Saving England's most threatened species from extinction

Introducing the Willow Tit

Before I started working for Yorkshire Wildlife Trust two years ago, I had never even heard of a Willow Tit. It was therefore incredibly surprising to learn that this subtle little bird has declined by 94% since the 1970s, and suffered local extinctions in many parts of the country.

Having delivered conservation works in the Dearne Valley for a year now, I have developed a passion for this enigmatic species, which favours the Dearne Valley’s damp scrub and young woods habitats which are often overlooked for conservation. Now, I am delivering one of the most innovative projects to secure populations of these charming birds.

This project feels extra special to me, being Yorkshire born and bred, it is humbling to learn that my local area is a hotspot for one of the UK’s rarest bird species. One of the main aims of this project will be to inspire more local people, landowners and land managers about this valuable asset in the Dearne, and to work with them to advise land management practices to benefit this key species, by ensuring valuable scrub habitat isn’t disregarded as waste or of low-value. This kind of habitat management won’t only benefit Willow Tits, it will also create a network of healthy systems that benefit the local people too. Wet woodland and damp scrub can help mitigate flood risks, and by increasing water storage in these habitats, we will help to protect homes and businesses from flood damage during future periods of high rainfall and river levels.

All of our work will be underpinned by state-of-the-art technology, using radio tracking and colour ringing to monitor Willow Tit movements through the landscape. We know very little about how these birds use the landscape, and so gathering this data will ensure we can apply suitable management to other areas of the country, and hopefully reverse the national decline. This pioneering approach to landscape-scale conservation is incredibly exciting, as we are finding out new information which could potentially save this beautiful bird from extinction in the UK. What a success story that would be!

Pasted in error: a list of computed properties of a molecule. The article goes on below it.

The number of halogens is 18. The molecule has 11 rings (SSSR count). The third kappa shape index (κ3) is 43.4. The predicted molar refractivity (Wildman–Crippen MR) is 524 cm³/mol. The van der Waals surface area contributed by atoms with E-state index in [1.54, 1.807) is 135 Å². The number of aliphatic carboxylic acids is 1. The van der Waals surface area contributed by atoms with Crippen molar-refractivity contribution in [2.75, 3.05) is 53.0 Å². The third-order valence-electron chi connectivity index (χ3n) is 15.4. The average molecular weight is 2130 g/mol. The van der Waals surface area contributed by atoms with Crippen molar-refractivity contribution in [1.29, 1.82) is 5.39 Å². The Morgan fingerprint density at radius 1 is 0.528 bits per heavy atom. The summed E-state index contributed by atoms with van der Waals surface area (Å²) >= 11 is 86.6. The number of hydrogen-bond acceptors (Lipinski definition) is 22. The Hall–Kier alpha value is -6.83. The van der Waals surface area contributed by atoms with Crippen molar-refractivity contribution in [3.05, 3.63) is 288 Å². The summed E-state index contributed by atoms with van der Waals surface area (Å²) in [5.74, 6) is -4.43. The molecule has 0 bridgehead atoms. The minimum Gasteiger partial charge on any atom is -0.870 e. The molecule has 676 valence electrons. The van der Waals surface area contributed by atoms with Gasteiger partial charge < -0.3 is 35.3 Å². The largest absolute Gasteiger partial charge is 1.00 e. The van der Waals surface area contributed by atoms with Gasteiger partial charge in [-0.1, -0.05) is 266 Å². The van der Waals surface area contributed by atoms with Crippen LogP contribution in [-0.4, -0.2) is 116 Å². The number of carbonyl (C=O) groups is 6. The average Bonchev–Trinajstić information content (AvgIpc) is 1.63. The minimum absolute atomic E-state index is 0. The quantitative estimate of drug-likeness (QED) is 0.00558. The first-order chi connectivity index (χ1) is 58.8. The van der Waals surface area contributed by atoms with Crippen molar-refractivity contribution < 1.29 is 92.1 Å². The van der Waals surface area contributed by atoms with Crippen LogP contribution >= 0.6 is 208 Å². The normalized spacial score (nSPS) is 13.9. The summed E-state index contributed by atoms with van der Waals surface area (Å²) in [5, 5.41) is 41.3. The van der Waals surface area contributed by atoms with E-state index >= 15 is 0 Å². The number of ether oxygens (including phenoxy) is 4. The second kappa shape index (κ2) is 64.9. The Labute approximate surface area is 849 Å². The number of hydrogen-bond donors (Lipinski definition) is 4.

We want to engage with as many people as we can over the next few years to raise awareness, and for them to actively play a role in the survival of this species. We shall be training volunteers to survey for Willow Tits, providing opportunities to help in habitat management works and showcase a range of community events.
There’s plenty of ways to get involved, so watch this space for upcoming events, training and volunteer days. Things “willow-nly*” get better with your support!

*For those as slow on the uptake as our communications manager, James, the pun is - “will only”.

Sophie Pinder
Project Officer

1 thought on “Introducing the Willow Tit

  1. Wе’re a group of voⅼunteers and opening a new scheme in our community.

    Yoսr wеb site offeгed us with useful info to work on. You’ve done
    an impressive job and our whoⅼe grouρ shall be thankful to you.

Leave a Reply

Your email address will not be published. Required fields are marked *

Donate now